The signature hole is the 15th, a stunning par 5 which can be difficult but forgiving, with a dramatic and intimidating tee shot. However, the par 3 14th and the par 4 16th are also two fantastic holes. (World Golfer, s.f.)
The Oaks Course at the International Golf Club of Bolton is one of the three courses in New England designed by the renowned architect Tom Fazio, and opened its doors to the public in 2001. Apart from this course, the club counts with another 18-hole layout, the Pines, which is only playable for guests from the resort.
Its best holes are the 10th and the 17th. The former is a downhill par 4 which plays to a green protected by a cool designed central bunker, while the latter is a par 3 with one of the distinctive waste bunkers of this course.
Here also lies one of the largest practice facilities of New England, including a great short game area to practice a huge variety of shots.
But not everything is going to be about golf! The resort also hosts weddings and corporate events, and has a fine restaurant called “The Fireplace Room”.
Situated at the feet of the Berkshire Mountains, The Ranch opened in 2001 and was designed by Damian Pascuzzo. This course has some wide fairways, rolling and undulating greens and a great variety of holes, making it enjoyable for every player, no matter the handicap.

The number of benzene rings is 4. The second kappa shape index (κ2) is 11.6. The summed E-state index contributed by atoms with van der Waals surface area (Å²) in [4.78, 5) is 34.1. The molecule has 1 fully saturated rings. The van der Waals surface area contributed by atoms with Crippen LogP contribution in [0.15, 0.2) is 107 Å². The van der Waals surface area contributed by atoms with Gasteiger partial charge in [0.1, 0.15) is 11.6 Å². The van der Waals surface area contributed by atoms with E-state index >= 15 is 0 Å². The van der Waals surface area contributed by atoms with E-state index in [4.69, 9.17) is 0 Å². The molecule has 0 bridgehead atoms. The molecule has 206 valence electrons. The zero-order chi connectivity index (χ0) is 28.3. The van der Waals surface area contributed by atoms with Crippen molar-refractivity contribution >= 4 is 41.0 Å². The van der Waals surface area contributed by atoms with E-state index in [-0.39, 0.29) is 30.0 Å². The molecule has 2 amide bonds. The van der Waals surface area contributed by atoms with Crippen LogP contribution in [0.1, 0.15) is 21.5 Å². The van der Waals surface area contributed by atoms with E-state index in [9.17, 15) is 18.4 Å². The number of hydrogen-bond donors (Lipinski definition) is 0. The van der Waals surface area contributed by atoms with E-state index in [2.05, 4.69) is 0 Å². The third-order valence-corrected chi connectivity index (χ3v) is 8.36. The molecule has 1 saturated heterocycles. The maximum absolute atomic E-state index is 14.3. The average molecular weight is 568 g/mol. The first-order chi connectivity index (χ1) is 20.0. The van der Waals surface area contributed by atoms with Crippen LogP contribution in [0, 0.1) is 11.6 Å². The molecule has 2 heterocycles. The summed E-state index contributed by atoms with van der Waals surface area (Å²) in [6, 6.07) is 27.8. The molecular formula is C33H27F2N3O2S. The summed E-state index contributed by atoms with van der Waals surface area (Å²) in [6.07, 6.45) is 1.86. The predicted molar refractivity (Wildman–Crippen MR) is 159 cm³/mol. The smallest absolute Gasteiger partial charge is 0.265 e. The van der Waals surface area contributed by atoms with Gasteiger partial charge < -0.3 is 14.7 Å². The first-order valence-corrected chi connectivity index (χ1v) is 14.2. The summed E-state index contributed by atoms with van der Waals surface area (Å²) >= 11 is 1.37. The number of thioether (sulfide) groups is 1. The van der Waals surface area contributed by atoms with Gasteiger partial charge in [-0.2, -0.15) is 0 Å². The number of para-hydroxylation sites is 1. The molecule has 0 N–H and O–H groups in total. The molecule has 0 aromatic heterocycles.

This fun course counts with some memorable holes, such as the 16th: a downhill par 5, adequately called “Ski Hill”, plays from an elevated tee that calls for a legendary drive shot. But be careful: if you miss too much to the left, the ball may be missing in the deep forest. (Golf Community Reviews, s.f.)
To say some drawbacks of the course, the thickness of the fescue may be one of them, making it difficult to find the ball in some situations. If we talk about the prices, the green fees are not cheap, but also not too expensive, ranging from $60 to $80 per round.
Going back to Pinehills, the 8th position of our list goes for the second course of the facility, the Nicklaus. The companion to the Jones Course opened in 2002, and was obviously designed by Jack Nicklaus Jr.